• ITVI.USA
    15,845.180
    -15.980
    -0.1%
  • OTLT.USA
    2.806
    0.013
    0.5%
  • OTRI.USA
    21.590
    0.130
    0.6%
  • OTVI.USA
    15,846.760
    -20.840
    -0.1%
  • TSTOPVRPM.ATLPHL
    2.950
    -0.570
    -16.2%
  • TSTOPVRPM.CHIATL
    3.610
    0.650
    22%
  • TSTOPVRPM.DALLAX
    1.370
    -0.240
    -14.9%
  • TSTOPVRPM.LAXDAL
    3.550
    0.210
    6.3%
  • TSTOPVRPM.PHLCHI
    2.320
    0.220
    10.5%
  • TSTOPVRPM.LAXSEA
    4.110
    0.250
    6.5%
  • WAIT.USA
    126.000
    0.000
    0%
  • ITVI.USA
    15,845.180
    -15.980
    -0.1%
  • OTLT.USA
    2.806
    0.013
    0.5%
  • OTRI.USA
    21.590
    0.130
    0.6%
  • OTVI.USA
    15,846.760
    -20.840
    -0.1%
  • TSTOPVRPM.ATLPHL
    2.950
    -0.570
    -16.2%
  • TSTOPVRPM.CHIATL
    3.610
    0.650
    22%
  • TSTOPVRPM.DALLAX
    1.370
    -0.240
    -14.9%
  • TSTOPVRPM.LAXDAL
    3.550
    0.210
    6.3%
  • TSTOPVRPM.PHLCHI
    2.320
    0.220
    10.5%
  • TSTOPVRPM.LAXSEA
    4.110
    0.250
    6.5%
  • WAIT.USA
    126.000
    0.000
    0%
FreightWaves LIVE: Events PodcastNewsSupply ChainsTechnologyTrucking

FreightTech entrepreneur Kathryn Schifferle shares journey navigating VC world (with video)

Schifferle founded Work Truck Solutions to create a platform for work truck dealers

A serial entrepreneur, Kathryn Schifferle founded multiple successful software startups during her career before launching Work Truck Solutions (WTS) in 2012. She hasn’t slowed down since.

In 2019, she launched Comvoy, an online work truck and van marketplace built around what buyers need when shopping for a new or used commercial vehicle. 

On Wednesday, Schifferle shared with FreightWaves President George Abernathy her journey navigating the venture capital world as she developed an inventory platform for the highly fragmented $150 billion work truck market.

Before launching WTS, Schifferle noticed a problem, she said during the discussion at the virtual FreightTech Venture Summit. Once the original equipment manufacturer (OEM) created the chassis, several aftermarket companies were involved in building the vehicle. However, there was no system to track the commercial truck or van once it was completed. 

“We built a tool for the dealers that allows them for the first time to be able to show to their own customers what that vehicle was,” Schifferle said. 

Work trucks are used by industries that comprise nearly 80% of the U.S. gross domestic product (GDP), including general contracting, electrical, plumbing, landscaping, farm and agriculture, and package delivery vehicles.

After its launch, the platform continued to expand and grow to meet commercial vehicle dealerships’ needs.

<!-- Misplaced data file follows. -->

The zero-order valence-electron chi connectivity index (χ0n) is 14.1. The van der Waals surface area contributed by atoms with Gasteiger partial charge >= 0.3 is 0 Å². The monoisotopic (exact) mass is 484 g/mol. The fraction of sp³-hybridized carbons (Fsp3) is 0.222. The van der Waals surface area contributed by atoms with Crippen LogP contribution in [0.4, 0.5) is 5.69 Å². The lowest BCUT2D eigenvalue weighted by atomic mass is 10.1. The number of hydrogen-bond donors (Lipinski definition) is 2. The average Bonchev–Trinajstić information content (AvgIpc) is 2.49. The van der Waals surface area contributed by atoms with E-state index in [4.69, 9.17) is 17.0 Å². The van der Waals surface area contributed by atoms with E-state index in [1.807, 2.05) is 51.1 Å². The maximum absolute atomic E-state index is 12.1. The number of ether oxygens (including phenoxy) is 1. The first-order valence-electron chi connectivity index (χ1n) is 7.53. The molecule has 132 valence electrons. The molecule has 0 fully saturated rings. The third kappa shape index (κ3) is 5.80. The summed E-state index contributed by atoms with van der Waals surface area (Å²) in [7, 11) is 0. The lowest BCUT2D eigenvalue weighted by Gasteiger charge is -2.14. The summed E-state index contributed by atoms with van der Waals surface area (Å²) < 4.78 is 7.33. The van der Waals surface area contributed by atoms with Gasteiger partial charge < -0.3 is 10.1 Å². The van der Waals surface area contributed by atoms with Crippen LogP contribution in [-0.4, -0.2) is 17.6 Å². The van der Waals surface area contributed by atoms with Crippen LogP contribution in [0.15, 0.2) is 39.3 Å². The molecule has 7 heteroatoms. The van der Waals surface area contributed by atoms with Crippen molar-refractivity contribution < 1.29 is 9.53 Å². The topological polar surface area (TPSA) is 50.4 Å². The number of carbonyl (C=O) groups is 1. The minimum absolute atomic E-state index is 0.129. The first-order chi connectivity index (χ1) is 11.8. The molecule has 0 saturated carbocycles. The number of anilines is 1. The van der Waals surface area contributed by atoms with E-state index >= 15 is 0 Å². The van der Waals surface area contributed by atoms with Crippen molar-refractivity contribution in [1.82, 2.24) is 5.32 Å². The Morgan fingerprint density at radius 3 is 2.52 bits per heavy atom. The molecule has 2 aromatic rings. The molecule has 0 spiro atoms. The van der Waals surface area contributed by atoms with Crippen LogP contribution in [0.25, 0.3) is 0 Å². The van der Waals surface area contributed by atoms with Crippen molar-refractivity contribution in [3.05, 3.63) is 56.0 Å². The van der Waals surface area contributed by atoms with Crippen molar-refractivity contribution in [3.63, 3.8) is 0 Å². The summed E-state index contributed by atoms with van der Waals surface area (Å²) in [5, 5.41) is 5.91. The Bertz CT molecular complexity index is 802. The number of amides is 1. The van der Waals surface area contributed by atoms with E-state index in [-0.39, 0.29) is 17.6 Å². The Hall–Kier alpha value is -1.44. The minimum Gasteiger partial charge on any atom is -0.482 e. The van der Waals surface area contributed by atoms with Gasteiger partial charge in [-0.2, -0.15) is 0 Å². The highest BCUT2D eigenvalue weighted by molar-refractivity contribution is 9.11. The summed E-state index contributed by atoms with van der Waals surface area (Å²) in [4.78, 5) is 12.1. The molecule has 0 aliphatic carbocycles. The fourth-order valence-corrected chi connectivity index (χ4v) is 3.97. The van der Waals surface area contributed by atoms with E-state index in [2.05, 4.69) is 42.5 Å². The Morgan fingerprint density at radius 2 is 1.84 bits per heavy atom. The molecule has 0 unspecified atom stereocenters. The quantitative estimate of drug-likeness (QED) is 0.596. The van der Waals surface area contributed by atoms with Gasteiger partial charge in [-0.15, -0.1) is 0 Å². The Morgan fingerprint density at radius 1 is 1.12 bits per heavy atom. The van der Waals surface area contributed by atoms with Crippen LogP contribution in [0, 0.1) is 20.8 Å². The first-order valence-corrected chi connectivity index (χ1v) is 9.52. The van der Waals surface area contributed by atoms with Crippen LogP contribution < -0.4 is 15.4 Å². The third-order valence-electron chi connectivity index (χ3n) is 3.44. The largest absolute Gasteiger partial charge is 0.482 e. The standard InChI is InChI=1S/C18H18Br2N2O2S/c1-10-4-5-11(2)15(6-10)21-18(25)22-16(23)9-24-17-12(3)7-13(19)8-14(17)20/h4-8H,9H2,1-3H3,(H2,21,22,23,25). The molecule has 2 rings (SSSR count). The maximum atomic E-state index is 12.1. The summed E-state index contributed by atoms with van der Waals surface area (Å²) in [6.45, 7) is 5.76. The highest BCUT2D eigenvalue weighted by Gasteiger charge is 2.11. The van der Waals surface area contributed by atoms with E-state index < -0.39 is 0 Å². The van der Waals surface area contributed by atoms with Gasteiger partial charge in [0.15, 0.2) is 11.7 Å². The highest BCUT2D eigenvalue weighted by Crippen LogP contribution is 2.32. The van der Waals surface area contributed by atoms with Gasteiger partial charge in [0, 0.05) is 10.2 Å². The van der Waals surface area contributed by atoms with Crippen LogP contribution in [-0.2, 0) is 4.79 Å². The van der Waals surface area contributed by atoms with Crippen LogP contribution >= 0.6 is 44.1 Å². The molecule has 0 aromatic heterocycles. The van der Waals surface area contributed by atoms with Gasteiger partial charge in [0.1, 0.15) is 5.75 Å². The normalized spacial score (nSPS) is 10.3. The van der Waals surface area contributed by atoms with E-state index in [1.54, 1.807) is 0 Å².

“Dealerships are hyper-focused on retail, on ‘business-to-consumer’ sales or B2C,” Schifferle said. “They have many tools, lots of deep tech stack, lots of providers, but on the commercial side, in that department, they had zero tech.”

Navigating VC funding

After Work Truck Solutions’ launch in 2012, Schifferle said her biggest challenge was fundraising for its Series A in 2014.

Only about 2% of all VC funding goes to female-run companies, she said.

“My joke was I have two things going against me — number one, I’m a woman, and number two it’s work trucks,” Schifferle said. “It wasn’t very sexy.”

Around that time, she was introduced to Golden Seeds, an early stage investment firm that only invests in female-led businesses, Schifferle said Golden Seeds was the “backbone” of the company’s funding in 2014.

A few years later, she said Autotech Ventures approached her about investing, which led to the company’s $5 million Series B funding.

Pivoting during the pandemic

In mid-March, Schifferle said her company “had just finished a virtual data room and a deck to raise a C round” when a stay-at-home order was issued in California amid the COVID-19 pandemic.

“Timing is everything, right, but it’s been very good for us,” she said. “During that time, we prepared and did a lot of analysis around how to grow and what to do and what extra fuel would look like.”

Looking ahead, Schifferle said her company might be looking for some kind of “extra rocket fuel” in the first or second quarter of 2021. 

“But we’re pretty good right now, as far as having our moon shot set up,” she said. 

Clarissa Hawes, Senior Editor, Investigations and Enterprise

Clarissa has covered all aspects of the trucking industry for 14 years. She is an award-winning journalist known for her investigative and business reporting. Before joining FreightWaves, she wrote for Land Line Magazine and Trucks.com. If you have a news tip or story idea, send her an email to chawes@freightwaves.com.

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